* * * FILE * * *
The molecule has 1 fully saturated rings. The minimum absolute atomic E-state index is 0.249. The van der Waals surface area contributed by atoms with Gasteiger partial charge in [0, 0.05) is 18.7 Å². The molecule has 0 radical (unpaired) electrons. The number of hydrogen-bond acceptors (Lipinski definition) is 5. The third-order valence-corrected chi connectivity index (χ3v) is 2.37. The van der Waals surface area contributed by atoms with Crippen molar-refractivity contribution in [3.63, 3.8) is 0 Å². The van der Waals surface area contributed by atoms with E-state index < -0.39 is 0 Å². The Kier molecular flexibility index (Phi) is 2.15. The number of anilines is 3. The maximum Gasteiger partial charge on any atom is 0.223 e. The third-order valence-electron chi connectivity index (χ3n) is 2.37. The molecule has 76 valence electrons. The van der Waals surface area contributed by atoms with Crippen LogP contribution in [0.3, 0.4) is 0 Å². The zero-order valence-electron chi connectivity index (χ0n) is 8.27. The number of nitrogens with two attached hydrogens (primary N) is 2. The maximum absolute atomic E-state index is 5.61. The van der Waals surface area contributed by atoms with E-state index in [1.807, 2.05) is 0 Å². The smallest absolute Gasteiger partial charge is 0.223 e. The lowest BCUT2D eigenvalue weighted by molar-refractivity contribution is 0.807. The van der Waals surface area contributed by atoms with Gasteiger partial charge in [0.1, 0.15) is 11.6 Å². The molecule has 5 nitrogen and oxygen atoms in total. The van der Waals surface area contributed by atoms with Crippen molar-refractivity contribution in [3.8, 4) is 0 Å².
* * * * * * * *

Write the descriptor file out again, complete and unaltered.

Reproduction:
The molecule has 1 fully saturated rings. The minimum absolute atomic E-state index is 0.249. The van der Waals surface area contributed by atoms with Gasteiger partial charge in [0, 0.05) is 18.7 Å². The molecule has 0 radical (unpaired) electrons. The number of hydrogen-bond acceptors (Lipinski definition) is 5. The third-order valence-corrected chi connectivity index (χ3v) is 2.37. The van der Waals surface area contributed by atoms with Crippen molar-refractivity contribution in [3.63, 3.8) is 0 Å². The van der Waals surface area contributed by atoms with E-state index < -0.39 is 0 Å². The Kier molecular flexibility index (Phi) is 2.15. The number of anilines is 3. The maximum Gasteiger partial charge on any atom is 0.223 e. The third-order valence-electron chi connectivity index (χ3n) is 2.37. The molecule has 76 valence electrons. The van der Waals surface area contributed by atoms with Crippen LogP contribution in [0.3, 0.4) is 0 Å². The zero-order valence-electron chi connectivity index (χ0n) is 8.27. The number of nitrogens with two attached hydrogens (primary N) is 2. The maximum absolute atomic E-state index is 5.61. The van der Waals surface area contributed by atoms with E-state index in [1.807, 2.05) is 0 Å². The smallest absolute Gasteiger partial charge is 0.223 e. The lowest BCUT2D eigenvalue weighted by molar-refractivity contribution is 0.807. The van der Waals surface area contributed by atoms with Gasteiger partial charge in [0.1, 0.15) is 11.6 Å². The molecule has 5 nitrogen and oxygen atoms in total. The van der Waals surface area contributed by atoms with Crippen molar-refractivity contribution in [3.8, 4) is 0 Å².